“If I get married, I want to be very married.” — Audrey Hepburn
I was seven when my parents celebrated 15 years of marriage. If we’d already been blessed with my youngest sister Cora, the ever-wise now psychologist, we might have celebrated the milestone somewhat differently. (Cora is skilled at spotting fires before they’ve been set.)
My three siblings and I had decided that year 15, being a huge, fancy-sounding number, was worthy of an equally huge and fancy party. Pooling together any allowance we hadn’t yet spent and coins from between couch cushions, we came up with enough money to fund what we deemed the perfect gift. I mean, who wouldn’t want a surprise party, embellished with a singing, hula-dancing gorilla? Two examples spring immediately to mind: my humble, attention-not-preferred parents.
While some folks averse to such surprises might flee at the sight of Luau Layla and her illustrious leis, or shun the party-throwers thereafter, my parents smiled, blushed and indulged—anything for their kidlets. They are still the same darn way. Luckily, they also share a great sense of humor.
When my dad celebrated his 60th birthday two years ago, my brother Aaron and I decided to fly in and, with our Minnesota-residing siblings, recreate that beloved event—only this time, with Aaron and I as the gorillas. (Some lessons are learned, apparently; others, ignored.) And play, we did. From keeping the two of us hidden at our sisters’ places to scoping out Craig’s List and costume shops for gorilla suits after the “suits” I ordered from Amazon turned out to be gorilla torsos—over-the-shoulder fur featuring plump, rubber nipples—the five of us made like the children we used to be, and probably remain, to an extent. Though we didn’t adorn Dad with flowers or force him and Mom to wiggle their hips before loved ones as Ms. Layla had, the blushing, appreciation and absence of “How could you?!?” were eerily similar.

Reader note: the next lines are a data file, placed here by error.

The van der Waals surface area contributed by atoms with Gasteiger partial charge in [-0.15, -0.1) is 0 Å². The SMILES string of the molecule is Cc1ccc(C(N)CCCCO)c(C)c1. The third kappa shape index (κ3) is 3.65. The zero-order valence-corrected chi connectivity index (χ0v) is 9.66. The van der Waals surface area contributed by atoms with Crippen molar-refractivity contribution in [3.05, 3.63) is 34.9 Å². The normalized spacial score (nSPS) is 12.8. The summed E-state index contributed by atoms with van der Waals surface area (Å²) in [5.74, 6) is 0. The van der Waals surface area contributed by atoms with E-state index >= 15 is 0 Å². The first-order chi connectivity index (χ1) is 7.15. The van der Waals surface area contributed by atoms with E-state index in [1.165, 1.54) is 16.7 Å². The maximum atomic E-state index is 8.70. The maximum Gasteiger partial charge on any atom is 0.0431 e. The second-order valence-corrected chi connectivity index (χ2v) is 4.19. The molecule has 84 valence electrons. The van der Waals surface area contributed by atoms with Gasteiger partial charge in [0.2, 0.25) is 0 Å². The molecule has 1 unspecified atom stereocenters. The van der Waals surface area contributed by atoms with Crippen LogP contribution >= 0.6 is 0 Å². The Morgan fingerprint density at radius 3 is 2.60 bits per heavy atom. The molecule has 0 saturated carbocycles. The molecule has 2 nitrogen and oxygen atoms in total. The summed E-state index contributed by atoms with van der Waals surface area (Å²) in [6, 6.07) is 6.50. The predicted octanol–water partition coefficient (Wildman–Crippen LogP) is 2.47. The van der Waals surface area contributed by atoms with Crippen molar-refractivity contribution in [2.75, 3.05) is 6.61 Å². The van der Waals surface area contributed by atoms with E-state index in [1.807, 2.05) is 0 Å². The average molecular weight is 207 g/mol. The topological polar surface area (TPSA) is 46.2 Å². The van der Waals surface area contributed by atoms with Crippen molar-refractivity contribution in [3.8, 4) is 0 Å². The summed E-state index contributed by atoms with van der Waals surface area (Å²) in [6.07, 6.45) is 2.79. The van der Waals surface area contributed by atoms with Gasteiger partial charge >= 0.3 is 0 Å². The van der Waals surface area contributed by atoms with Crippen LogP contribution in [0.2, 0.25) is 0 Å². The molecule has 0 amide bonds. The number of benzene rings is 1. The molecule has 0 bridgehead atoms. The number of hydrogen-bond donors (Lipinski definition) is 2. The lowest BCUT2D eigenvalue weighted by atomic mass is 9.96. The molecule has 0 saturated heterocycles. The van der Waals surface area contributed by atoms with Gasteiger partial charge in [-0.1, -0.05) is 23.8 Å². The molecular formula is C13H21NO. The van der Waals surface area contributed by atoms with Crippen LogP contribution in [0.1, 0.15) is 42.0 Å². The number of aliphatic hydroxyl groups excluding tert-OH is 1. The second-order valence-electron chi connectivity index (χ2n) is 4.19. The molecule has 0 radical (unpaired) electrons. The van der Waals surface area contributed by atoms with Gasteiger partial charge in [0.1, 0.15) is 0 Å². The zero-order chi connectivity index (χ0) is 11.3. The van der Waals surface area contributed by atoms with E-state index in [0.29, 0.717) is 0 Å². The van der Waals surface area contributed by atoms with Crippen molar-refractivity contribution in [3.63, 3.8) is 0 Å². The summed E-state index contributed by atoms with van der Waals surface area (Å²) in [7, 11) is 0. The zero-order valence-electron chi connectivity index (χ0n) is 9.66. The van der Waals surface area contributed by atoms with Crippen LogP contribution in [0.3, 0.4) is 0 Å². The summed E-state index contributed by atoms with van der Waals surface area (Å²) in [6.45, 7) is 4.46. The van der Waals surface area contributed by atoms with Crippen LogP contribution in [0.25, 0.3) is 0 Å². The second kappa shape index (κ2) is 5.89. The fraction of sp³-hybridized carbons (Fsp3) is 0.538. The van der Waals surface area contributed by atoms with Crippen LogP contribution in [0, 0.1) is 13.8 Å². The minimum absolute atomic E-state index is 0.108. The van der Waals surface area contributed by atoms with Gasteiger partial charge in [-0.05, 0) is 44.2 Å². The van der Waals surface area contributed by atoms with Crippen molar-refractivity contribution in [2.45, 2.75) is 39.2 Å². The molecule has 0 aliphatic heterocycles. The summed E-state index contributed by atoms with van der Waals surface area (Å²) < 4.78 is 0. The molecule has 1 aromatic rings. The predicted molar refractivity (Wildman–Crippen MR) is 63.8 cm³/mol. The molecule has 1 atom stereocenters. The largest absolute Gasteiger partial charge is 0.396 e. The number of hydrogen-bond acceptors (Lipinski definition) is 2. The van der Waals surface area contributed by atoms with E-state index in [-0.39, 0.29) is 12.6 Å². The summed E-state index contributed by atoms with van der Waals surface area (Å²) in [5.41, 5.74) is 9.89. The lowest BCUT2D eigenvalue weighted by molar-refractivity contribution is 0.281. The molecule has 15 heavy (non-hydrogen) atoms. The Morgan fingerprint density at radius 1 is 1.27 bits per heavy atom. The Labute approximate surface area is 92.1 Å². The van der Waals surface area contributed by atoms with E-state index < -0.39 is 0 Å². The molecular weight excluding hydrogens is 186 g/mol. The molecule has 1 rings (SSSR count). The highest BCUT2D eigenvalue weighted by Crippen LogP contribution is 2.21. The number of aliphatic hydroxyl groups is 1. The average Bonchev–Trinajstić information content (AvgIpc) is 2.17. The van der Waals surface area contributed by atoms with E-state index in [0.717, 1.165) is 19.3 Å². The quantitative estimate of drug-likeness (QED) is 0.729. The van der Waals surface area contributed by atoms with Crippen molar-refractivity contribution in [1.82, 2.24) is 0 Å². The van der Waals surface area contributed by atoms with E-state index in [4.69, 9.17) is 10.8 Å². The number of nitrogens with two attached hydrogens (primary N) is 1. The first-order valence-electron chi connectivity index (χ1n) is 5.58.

I’ve learned a great deal from my parents about love, respect, patience and perseverance. They’ve taught me to follow my heart, to treat others with kindness, to value togetherness over “things,” to celebrate music and concoct a mean batch of Indian curry. And though they’ve had their share of bumps along the way, as most of us have, they’ve never let go of each other or the bond that they share. As an adult, I’ve watched it grow and tighten, along with their individuality; two full-halves making a more wondrous whole. My mother is quick to call my dad her soulmate (and “hot lips,” but I won’t go there today), and my dad continues to romance her with flowers, cards and thoughtfully-planned dates. And even when particular offspring have made life
chaotic challenging interesting, they’ve remained strong, as parents and a pair. Not a day has passed that any one of us kids hasn’t known that we are deeply loved.
Looking back on our gorilla fests, the original and the sequel, it’s clear to me that the ability to step out of the presumable comfort zone, laugh at life’s surprises and accept gifts, even when we feel slightly misunderstood, are pretty key to a lasting, happy marriage. Or perhaps it’s getting married in a snowstorm on April Fools’ Day, after getting locked out of the church. (Another true story. I imagine they were laughing then, too.)
For all of my curiosities about true love and marriage, I’ve no doubt that my parents have done it right.
Happy 41st anniversary, Mom and Dad! We promise to stick to jeans and t-shirts this year.
For my mom’s thoughts on marriage, check out my interview with her here.
What April Fools’ Day sticks out in your mind? Any anniversary hilarity to share? Do you regress as much as I do on the home front?